Friday, June 29, 2007

Background to ‘The Journey’

Background to 'The Journey'
By: Nasir Al-Amin

I could have attributed numerous titles to this forthcoming trip to Ethiopia. I thought of ‘The Awakening’, ‘The Transformation,’ ‘The Inspiration’ and various others, but I decided on ‘The Journey’ for a couple of reasons. First, of which was a penetrating poem written by Mary Oliver entitled, “The Journey.” This poem inspired me to go beyond just writing about the stories of orphans and vulnerable children, but to also convey how hearing their voices and seeing their tears affected me inwardly. It was their struggle that sparked an inner transformation and/or inward journey.

In various writings I have referred to an inner agitation that occurred after hearing and witnessing their plight (Inner Agitation: An Alarm is a Precursor to Awakening; Awakening: Ambiguity Fosters Clarity). That inner agitation led to what arguably maybe the most important benefit I derived from Mary Oliver’s poem, which was the reassurance and serenity it gave me through its spiritual undertone and remarkable insight into inward transformations.

It has been said that, “nothing can be more life-changing than an escape from your own preconceptions,” and after various trips to Ethiopia I have found this adage to be true. As what I witnessed during that trip, severed the ropes that held me confined to my habitual ways of viewing the world, beliefs and preconceptions about what is and is not important in life, all of which kept me at a safe distance from reality—allowing me to ignore that inner voice. When I make reference to ‘reality’ I’m referring to a state of consciousness that allows for one’s inner voice to be heard. That inward and/or internal spiritual dialogue with oneself referred to as the inner voice was now acutely audible and no longer able to be ignored. Listening to my inner voice has proven to be a pivotal decision that has affected the entire course of my life, hence the establishment of ALIF and making the commitment to a life of charitable work.

The second reason for the title, “The Journey,” is best conveyed by its meaning. The word journey by definition is a process of passage, a distance or course traveled, progression from one stage to another, going from one place/position to another. That is what this experience has been, an inward journey from one stage of consciousness to another. This inward journey is a major piece in this process, as an invaluable motif unveiled through this experience is the following: When an individual commits to a life of service to others and/or a life of “giving,” he or she will become awakened to their inner voice, and in essence a new level of consciousness (both inwardly and outwardly).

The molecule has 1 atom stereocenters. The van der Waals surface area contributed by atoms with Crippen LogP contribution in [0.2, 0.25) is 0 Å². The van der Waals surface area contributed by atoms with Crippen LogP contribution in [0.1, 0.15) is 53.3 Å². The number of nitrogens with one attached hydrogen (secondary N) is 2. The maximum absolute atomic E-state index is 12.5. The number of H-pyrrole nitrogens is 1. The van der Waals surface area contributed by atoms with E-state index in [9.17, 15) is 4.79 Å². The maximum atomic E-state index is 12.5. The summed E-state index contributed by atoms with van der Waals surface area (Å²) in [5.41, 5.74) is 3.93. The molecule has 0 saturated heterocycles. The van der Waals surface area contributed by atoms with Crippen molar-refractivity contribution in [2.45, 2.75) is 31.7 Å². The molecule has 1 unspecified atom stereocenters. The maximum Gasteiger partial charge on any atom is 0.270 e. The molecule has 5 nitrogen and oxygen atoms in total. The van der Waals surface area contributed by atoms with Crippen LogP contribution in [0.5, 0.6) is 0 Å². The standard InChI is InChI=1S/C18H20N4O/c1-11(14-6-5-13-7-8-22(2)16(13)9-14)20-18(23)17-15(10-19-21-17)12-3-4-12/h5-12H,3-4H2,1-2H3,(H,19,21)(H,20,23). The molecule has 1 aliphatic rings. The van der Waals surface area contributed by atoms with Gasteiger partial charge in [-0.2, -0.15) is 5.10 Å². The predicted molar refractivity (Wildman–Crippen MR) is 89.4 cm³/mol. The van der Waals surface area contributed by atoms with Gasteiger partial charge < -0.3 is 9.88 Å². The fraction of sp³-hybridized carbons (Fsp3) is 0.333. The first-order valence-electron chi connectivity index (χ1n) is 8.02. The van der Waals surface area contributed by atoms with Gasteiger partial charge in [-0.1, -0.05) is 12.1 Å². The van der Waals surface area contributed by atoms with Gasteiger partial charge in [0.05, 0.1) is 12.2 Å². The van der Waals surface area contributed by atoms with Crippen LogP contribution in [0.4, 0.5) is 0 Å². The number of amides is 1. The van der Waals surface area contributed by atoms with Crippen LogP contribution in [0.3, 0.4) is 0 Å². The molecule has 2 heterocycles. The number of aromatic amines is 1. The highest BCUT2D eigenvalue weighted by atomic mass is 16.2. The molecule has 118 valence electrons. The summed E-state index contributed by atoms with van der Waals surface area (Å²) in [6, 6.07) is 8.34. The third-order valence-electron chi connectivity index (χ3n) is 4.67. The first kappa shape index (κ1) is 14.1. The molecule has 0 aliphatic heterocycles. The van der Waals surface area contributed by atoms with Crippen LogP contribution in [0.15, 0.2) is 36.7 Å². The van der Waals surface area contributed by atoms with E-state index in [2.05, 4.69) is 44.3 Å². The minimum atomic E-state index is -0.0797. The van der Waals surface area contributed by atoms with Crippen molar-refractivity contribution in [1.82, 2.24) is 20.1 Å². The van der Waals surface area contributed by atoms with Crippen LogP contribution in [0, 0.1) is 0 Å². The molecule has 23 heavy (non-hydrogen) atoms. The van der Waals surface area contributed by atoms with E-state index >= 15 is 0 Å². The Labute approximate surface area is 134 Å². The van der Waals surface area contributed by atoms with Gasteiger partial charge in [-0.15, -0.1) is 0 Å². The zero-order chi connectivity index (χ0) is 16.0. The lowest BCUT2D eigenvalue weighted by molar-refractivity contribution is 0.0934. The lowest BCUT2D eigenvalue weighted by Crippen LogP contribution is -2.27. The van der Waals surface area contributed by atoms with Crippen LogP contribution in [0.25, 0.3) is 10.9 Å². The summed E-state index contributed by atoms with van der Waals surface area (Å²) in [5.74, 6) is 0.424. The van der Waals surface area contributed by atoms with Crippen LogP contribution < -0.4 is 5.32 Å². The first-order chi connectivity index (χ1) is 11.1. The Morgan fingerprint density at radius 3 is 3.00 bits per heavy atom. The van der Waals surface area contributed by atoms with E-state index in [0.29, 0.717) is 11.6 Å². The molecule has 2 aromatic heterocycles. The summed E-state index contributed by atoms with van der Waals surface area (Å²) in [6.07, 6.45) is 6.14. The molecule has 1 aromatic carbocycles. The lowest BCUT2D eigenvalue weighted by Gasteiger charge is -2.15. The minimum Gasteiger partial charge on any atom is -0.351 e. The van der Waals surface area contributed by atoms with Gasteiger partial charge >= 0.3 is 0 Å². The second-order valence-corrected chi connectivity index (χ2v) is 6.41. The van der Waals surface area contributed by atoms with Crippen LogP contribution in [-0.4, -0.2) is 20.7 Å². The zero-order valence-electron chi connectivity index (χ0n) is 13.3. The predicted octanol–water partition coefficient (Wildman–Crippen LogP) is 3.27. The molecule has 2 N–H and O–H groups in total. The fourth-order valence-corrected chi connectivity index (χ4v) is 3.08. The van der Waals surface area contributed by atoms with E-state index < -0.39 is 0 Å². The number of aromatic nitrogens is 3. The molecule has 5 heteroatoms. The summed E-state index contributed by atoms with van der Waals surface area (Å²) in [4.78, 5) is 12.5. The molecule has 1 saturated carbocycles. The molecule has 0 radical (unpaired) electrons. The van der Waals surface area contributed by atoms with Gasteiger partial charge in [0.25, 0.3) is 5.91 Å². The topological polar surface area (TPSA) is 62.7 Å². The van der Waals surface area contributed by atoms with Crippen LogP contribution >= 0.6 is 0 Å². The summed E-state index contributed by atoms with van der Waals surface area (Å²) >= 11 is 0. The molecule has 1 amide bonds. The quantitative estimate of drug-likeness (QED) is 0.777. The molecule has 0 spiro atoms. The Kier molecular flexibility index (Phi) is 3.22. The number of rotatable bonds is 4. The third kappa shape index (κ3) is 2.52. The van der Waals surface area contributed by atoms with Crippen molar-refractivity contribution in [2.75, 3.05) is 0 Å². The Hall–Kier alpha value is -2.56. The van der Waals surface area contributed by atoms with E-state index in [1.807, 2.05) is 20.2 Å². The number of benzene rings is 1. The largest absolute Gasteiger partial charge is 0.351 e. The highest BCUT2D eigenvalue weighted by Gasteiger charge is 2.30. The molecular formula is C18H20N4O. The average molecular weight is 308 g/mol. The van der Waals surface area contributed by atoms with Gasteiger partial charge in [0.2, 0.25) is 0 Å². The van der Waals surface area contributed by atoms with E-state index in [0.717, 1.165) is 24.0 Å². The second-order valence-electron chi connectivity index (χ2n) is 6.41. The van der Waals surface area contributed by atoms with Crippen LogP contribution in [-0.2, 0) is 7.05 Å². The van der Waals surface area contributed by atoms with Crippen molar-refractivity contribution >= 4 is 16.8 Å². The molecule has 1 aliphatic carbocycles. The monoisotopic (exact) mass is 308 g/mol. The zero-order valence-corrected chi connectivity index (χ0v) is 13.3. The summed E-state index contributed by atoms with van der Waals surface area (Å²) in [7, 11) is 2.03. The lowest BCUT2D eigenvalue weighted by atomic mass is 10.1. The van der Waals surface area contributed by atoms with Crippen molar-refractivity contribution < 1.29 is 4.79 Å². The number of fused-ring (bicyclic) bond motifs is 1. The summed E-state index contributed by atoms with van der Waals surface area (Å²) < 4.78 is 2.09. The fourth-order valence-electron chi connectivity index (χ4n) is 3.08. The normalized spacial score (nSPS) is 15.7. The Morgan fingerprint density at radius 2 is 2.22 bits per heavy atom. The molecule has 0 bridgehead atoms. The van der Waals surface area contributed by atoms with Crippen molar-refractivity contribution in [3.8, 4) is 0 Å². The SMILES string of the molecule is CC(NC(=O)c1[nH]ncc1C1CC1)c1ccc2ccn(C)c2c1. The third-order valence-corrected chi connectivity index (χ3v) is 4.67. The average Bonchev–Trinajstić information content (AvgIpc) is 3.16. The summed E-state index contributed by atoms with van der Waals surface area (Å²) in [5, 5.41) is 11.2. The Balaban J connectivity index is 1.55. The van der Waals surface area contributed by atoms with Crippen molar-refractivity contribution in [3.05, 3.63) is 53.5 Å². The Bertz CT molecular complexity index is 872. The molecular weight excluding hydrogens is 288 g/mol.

This led me to become conscientious of how my resources (financial, education, time…etc) can be used for the serve others. I’m more cognizant of how I view the world and my position in it. Now I find myself questioning how my actions will not only affect myself, but how my actions will affect humanity.

Before I transition to the logistics of “The Journey” let me make one point clear: I by no means want to give an impression that I’m more spiritually conscious/awaken or righteous then the next person. This is not a matter of judgment, but rather a written expression on the process of self-assessment, reflection and reprioritization, which I simply refer to as a transformation. And it is that on-going inward transformation/journey that has breached the cultural, societal and self-imposed levees constructed to suppress my inner voice, now that voice is amplified and in tune with a life of service.

“The best way to find yourself is to lose yourself in the service of others.”

1 comment:

Tami said...

And you have said it all. I enjoyed reading your blog. As I move forward with my new journey I find myself wondering how do I help others more...I'm still trying to figure that out. "To whom much is given, much is required"